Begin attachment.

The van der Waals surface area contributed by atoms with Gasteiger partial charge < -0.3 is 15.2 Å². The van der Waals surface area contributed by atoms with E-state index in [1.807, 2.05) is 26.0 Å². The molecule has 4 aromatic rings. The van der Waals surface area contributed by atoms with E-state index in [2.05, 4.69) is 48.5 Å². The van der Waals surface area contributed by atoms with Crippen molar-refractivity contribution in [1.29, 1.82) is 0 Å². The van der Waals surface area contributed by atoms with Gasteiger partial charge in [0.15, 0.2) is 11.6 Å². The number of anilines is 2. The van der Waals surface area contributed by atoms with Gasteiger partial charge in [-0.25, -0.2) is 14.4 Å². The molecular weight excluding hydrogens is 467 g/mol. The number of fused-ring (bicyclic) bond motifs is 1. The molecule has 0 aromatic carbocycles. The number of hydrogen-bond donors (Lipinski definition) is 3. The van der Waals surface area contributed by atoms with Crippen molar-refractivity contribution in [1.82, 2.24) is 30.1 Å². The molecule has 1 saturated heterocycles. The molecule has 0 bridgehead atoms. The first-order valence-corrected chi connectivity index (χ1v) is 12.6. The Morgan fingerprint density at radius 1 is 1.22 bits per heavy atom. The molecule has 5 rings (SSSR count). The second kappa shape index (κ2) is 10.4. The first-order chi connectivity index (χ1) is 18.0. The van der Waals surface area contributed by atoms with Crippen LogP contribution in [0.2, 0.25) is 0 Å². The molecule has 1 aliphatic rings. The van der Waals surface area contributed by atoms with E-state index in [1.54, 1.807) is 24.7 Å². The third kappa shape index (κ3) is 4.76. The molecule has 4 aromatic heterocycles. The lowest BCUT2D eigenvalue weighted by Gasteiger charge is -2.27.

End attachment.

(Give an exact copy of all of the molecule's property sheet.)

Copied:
The van der Waals surface area contributed by atoms with Gasteiger partial charge < -0.3 is 15.2 Å². The van der Waals surface area contributed by atoms with E-state index in [1.807, 2.05) is 26.0 Å². The molecule has 4 aromatic rings. The van der Waals surface area contributed by atoms with E-state index in [2.05, 4.69) is 48.5 Å². The van der Waals surface area contributed by atoms with Crippen molar-refractivity contribution in [1.29, 1.82) is 0 Å². The van der Waals surface area contributed by atoms with Gasteiger partial charge in [0.15, 0.2) is 11.6 Å². The number of anilines is 2. The van der Waals surface area contributed by atoms with Gasteiger partial charge in [-0.25, -0.2) is 14.4 Å². The molecular weight excluding hydrogens is 467 g/mol. The number of fused-ring (bicyclic) bond motifs is 1. The molecule has 0 aromatic carbocycles. The number of hydrogen-bond donors (Lipinski definition) is 3. The van der Waals surface area contributed by atoms with Crippen molar-refractivity contribution in [1.82, 2.24) is 30.1 Å². The molecule has 1 saturated heterocycles. The molecule has 0 bridgehead atoms. The first-order valence-corrected chi connectivity index (χ1v) is 12.6. The Morgan fingerprint density at radius 1 is 1.22 bits per heavy atom. The molecule has 5 rings (SSSR count). The second kappa shape index (κ2) is 10.4. The first-order chi connectivity index (χ1) is 18.0. The van der Waals surface area contributed by atoms with Crippen LogP contribution in [0.2, 0.25) is 0 Å². The molecule has 1 aliphatic rings. The van der Waals surface area contributed by atoms with E-state index in [1.54, 1.807) is 24.7 Å². The third kappa shape index (κ3) is 4.76. The molecule has 4 aromatic heterocycles. The lowest BCUT2D eigenvalue weighted by Gasteiger charge is -2.27.